Scientists have created an incredible lithium-oxygen battery that is extremely energy dense, can be recharged more then 2000 times, and is 90 percent more efficient than current models.
Lithium-oxygen batteries have been dubbed the "ultimate" batteries because their theoretical energy density is ten times higher than a lithium-ion battery, the University of Cambridge reported. This type of high-energy-density battery could be the equivalent of gasoline for electric cars, but there are still challenges that must be faced before it is realistic for the device to replace gas.
The researchers have now offered potential solutions to some of these problems by producing a lab-based demonstrator of a lithium-oxygen battery that is a vast improvement over previous models. The new device relies on a highly porous, "fluffy" carbon electrode made from graphene and other chemical additives.
"What we've achieved is a significant advance for this technology and suggests whole new areas for research - we haven't solved all the problems inherent to this chemistry, but our results do show routes forward towards a practical device," said Professor Clare Grey of Cambridge's Department of Chemistry, the paper's senior author.
Past attempts to create this type of battery have seen challenges such as " low efficiency, poor rate performance, unwanted chemical reactions, and can only be cycled in pure oxygen." This new breakthrough is characterized by very different chemistry than has been seen before because it relies on lithium hydroxide (LiOH) instead of lithium peroxide (Li2O2). When water is added and lithium iodide is employed as a "mediator," the battery experienced fewer chemical reactions, making it much more stable. The addition of the highly porous form of graphene and lithium iodide also allowed the scientists to widen the voltage gap, making for a more efficient battery.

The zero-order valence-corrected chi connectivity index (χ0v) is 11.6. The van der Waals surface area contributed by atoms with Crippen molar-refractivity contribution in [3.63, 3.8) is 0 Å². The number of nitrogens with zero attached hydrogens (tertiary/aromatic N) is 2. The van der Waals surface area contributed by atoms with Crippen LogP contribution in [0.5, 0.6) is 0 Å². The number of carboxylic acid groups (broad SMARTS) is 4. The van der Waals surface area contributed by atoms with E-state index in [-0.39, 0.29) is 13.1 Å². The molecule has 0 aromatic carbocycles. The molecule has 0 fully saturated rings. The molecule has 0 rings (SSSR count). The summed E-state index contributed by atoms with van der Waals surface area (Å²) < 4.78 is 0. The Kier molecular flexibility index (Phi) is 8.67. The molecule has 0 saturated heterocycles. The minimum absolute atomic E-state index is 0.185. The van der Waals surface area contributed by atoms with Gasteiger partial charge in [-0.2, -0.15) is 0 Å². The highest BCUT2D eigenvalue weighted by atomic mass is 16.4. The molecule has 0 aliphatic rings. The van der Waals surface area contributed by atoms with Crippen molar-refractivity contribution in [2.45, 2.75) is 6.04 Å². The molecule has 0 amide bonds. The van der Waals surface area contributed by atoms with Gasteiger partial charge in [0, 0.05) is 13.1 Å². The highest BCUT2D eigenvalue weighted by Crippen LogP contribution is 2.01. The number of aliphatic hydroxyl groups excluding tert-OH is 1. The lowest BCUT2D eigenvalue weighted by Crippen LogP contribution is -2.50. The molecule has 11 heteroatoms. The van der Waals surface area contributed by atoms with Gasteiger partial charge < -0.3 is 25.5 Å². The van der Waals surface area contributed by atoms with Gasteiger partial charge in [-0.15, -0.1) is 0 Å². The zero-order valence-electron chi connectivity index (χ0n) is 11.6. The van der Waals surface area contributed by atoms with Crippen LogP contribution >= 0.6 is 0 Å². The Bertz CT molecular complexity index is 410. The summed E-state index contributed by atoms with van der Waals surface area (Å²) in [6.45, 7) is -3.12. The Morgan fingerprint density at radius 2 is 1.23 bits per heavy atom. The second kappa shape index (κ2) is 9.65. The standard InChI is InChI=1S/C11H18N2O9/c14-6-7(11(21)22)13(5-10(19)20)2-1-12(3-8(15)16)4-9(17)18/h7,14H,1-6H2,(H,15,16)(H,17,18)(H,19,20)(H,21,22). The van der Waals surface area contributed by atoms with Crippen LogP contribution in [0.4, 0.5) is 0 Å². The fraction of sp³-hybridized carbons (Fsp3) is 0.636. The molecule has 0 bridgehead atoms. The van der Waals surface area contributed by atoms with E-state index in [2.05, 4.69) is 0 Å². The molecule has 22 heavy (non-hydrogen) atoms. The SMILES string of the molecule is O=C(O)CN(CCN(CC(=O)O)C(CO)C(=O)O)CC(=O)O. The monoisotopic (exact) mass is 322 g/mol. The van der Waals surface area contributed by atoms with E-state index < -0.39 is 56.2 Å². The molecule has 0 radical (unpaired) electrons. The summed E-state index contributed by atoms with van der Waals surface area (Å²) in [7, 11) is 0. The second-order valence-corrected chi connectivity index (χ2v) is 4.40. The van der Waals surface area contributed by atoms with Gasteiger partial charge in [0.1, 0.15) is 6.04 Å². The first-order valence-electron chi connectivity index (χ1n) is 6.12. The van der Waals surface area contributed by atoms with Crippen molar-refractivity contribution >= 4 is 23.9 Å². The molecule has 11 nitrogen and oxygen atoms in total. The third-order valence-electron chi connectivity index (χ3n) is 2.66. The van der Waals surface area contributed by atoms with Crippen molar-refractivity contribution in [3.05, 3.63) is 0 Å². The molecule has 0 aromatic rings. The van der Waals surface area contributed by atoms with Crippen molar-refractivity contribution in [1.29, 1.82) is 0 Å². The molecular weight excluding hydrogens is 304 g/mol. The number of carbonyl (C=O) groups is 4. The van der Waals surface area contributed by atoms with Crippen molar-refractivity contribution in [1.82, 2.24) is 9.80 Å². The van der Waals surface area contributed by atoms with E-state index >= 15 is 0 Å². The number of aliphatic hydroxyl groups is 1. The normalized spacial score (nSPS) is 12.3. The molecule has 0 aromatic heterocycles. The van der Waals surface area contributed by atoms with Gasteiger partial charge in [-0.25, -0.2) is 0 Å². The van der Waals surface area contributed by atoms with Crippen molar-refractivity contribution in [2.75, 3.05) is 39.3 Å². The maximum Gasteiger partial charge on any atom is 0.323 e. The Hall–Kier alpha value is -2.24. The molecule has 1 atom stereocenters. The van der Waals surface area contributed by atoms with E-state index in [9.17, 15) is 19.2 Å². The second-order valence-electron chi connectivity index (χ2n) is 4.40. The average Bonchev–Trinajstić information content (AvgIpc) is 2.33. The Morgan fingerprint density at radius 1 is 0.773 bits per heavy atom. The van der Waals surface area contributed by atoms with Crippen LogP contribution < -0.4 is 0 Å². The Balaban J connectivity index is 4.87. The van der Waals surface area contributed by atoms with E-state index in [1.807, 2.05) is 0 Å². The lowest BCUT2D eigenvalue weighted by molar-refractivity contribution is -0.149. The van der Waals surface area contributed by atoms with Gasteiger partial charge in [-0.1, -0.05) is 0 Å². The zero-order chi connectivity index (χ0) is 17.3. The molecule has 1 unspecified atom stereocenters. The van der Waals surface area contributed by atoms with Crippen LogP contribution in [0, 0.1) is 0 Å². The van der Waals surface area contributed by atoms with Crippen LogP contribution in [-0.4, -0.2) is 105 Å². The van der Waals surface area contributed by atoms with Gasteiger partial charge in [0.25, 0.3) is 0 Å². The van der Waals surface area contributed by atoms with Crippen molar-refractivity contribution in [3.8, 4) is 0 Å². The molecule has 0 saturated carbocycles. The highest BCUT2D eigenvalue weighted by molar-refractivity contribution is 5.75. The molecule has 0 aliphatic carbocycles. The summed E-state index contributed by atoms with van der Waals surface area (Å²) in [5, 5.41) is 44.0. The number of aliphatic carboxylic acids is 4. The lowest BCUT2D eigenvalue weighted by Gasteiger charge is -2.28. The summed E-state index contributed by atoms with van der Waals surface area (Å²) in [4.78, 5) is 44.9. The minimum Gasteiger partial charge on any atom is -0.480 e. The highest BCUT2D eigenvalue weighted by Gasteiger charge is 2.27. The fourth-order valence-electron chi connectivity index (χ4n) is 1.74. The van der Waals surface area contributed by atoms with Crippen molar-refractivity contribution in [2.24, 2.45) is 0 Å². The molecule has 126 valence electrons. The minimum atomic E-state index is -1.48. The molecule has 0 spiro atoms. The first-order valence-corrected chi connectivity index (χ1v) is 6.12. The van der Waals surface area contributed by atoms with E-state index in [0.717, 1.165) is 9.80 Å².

While this new model gives the researchers hope for the future, the development of a usable "ultimate" battery is likely still a decade away. The team plans to find a way to protect the metal electrode so that it doesn't generate spindly lithium metal fibers that can lead to a battery explosion.
"While there are still plenty of fundamental studies that remain to be done, to iron out some of the mechanistic details, the current results are extremely exciting - we are still very much at the development stage, but we've shown that there are solutions to some of the tough problems associated with this technology," Grey concluded.
The findings were published in a recent edition of the journal Science.